In over 17,000 innings caught, Kendall kept a fielding percentage of .990 behind the dish and gunned down 495 runners attempting to steal (29%). He led league catchers multiple times in important defensive categories like caught stealing, assists, putouts, and more.

#4. Bob Boone, 31.9 career WAR

Bob Boone at bat for Royals
Bob Boone at bat for the Royals.

Best known for his time with the California Angels and Philadelphia Phillies, Bob Boone spent two seasons with the Royals at the end of his playing career (1989 - 1990). He also served as the Royals' manager between 1995 - 1997.

In Boone's 19 major league seasons as a player, he collected 1,838 hits and 105 home runs while maintaining a .254 batting average. Defensively, he caught 2,225 games, averaged a 40% CS% and a .986 fielding percentage as a catcher.

Boone's key awards and accolades include four All-Star game selections, seven gold gloves and a World Series ring with the 1980 Philadelphia Phillies

#5. Mike Sweeney, 21.2  career WAR

Mike Sweeney catcher
Mike Sweeney tagging out Jeff Reboulet of the Baltimore Orioles in an April 1997 game (Image Source: Gene Sweeney Jr., The Baltimore Sun).

Although the majority of the games that Mike Sweeney played were as a DH or first baseman, he did catch approximately 201 games for the Royals early in his career. 

The five time All-Star played for four teams across 16 seasons in the big leagues. His career slash line was .297/.366/.486 and he collected 1,540 hits, 215 home runs, and 909 RBIs. Sweeney earned AL MVP shares in three seasons (2000, 2001, 2002).

In 1,543 innings behind the plate, Sweeney maintained a .988 fielding percentage and threw out an average of 36% of runners attempting to steal.

Honorable Mentions

  • Don Slaught, 21.1 career WAR
  • Gregg Zaun, 16.0 career WAR
  • Mike Macfarlane, 15.7 career WAR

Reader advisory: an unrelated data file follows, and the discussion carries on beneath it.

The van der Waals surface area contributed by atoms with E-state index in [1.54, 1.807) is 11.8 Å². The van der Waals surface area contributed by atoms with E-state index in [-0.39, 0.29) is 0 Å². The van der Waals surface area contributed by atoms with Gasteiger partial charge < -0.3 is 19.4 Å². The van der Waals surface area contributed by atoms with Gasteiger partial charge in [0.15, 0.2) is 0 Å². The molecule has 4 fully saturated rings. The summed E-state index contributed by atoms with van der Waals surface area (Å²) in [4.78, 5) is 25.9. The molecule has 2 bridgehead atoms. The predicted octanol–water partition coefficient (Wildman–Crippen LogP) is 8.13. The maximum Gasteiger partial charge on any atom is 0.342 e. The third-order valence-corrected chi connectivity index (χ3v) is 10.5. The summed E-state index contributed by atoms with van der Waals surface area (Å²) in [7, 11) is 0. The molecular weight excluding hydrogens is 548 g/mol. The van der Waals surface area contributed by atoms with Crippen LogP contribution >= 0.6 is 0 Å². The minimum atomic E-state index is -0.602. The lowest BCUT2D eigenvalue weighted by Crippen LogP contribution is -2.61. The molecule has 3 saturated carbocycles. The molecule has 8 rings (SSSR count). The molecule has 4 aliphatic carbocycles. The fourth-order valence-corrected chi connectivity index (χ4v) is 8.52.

• Salvador Perez, 15.3 career WAR (active - through 2023)


Top 5 Seasons by Royals Catchers, Ranked by WAR

Please note: The player must have at least 70 games played (as a catcher) in one season with the Royals to be eligible for this single-season WAR list.

#1. 1979 - Darrell Porter (7.5 WAR)

darrell porter sporting news
An October 1979 Sporting News cover featuring Kansas City catcher Darrell Porter.

Former Royals catcher Darrell Porter has the highest single-season WAR among all Kansas City catchers. 

1979 was the best season of Darrell Porter's career. He was the AL's starting catcher in the all-star game, finished in the top 10 in league MVP voting, and set career highs in almost every major statistical category.

Porter hit .291/.421/.484 with 20 home runs and a team leading 112 RBIs in 1979. Additionally, he led all league batters that season in walks (121), sacrifice flies (13), and times on base (284).

Porter's fielding percentage in '79 was .982 and he gunned down 57 runners caught stealing (47%). He led league catchers in double plays turned (15) and finished among the top five in putouts, assists and caught stealing.

#2. 1978 - Darrell Porter (4.4 WAR)

darrell porter 1978 catcher
Porter during a 1978 game at Baltimore's Memorial Stadium (Image Source: Getty Images).

The Royals catcher with the second best single season WAR is also Darrell Porter, who finished the 1978 season with a 4.4 WAR.  

It was Porter's second season in Kansas City, and he was named to the All-Star team that year. His '78 slash line was .265/.358/.444 and he hit 18 home runs for the AL West winning Royals.

In 1,229 regular season innings spent behind the plate, Porter maintained a .988 fielding percentage and a 37% CS% in 1978. Of note, Porter caught the most single-season games (145) and complete games (130) of his career that year.

#3. 2013 - Salvador Perez (3.5 WAR)

salvador perez in gear 2013
Salvy during an August 2013 game at Kaufmann Stadium versus the Rays (Image Source: Getty Images).

The 23 year old Salvador Perez had a great year in what became his first full season in the majors. 

In 2013, Salvy made his first All-Star game and won the first of five gold gloves. That season he hit .292 with 145 hits, 13 home runs and 79 RBIs.